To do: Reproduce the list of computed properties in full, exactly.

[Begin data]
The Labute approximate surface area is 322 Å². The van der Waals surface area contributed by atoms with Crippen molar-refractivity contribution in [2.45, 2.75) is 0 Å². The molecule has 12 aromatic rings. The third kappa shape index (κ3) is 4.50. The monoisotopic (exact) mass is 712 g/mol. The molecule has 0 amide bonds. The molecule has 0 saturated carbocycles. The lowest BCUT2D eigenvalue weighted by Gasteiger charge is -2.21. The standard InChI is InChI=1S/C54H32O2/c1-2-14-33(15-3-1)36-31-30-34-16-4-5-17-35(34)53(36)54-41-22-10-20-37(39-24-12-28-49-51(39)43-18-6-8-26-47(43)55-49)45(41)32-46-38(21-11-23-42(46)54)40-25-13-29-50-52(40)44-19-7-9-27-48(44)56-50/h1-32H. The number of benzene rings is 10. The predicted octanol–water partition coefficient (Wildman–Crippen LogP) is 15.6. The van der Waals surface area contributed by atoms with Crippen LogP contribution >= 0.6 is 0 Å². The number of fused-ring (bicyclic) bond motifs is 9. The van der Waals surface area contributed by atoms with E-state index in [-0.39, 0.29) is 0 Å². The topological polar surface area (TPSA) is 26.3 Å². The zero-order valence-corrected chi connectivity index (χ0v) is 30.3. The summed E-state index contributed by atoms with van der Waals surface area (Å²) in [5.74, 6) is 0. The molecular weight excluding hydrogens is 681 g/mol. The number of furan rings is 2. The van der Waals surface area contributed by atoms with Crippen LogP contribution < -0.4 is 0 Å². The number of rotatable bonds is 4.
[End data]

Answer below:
The Labute approximate surface area is 322 Å². The van der Waals surface area contributed by atoms with Crippen molar-refractivity contribution in [2.45, 2.75) is 0 Å². The molecule has 12 aromatic rings. The third kappa shape index (κ3) is 4.50. The monoisotopic (exact) mass is 712 g/mol. The molecule has 0 amide bonds. The molecule has 0 saturated carbocycles. The lowest BCUT2D eigenvalue weighted by Gasteiger charge is -2.21. The standard InChI is InChI=1S/C54H32O2/c1-2-14-33(15-3-1)36-31-30-34-16-4-5-17-35(34)53(36)54-41-22-10-20-37(39-24-12-28-49-51(39)43-18-6-8-26-47(43)55-49)45(41)32-46-38(21-11-23-42(46)54)40-25-13-29-50-52(40)44-19-7-9-27-48(44)56-50/h1-32H. The number of benzene rings is 10. The predicted octanol–water partition coefficient (Wildman–Crippen LogP) is 15.6. The van der Waals surface area contributed by atoms with Crippen LogP contribution >= 0.6 is 0 Å². The number of fused-ring (bicyclic) bond motifs is 9. The van der Waals surface area contributed by atoms with E-state index in [-0.39, 0.29) is 0 Å². The topological polar surface area (TPSA) is 26.3 Å². The zero-order valence-corrected chi connectivity index (χ0v) is 30.3. The summed E-state index contributed by atoms with van der Waals surface area (Å²) in [5.74, 6) is 0. The molecular weight excluding hydrogens is 681 g/mol. The number of furan rings is 2. The van der Waals surface area contributed by atoms with Crippen LogP contribution < -0.4 is 0 Å². The number of rotatable bonds is 4.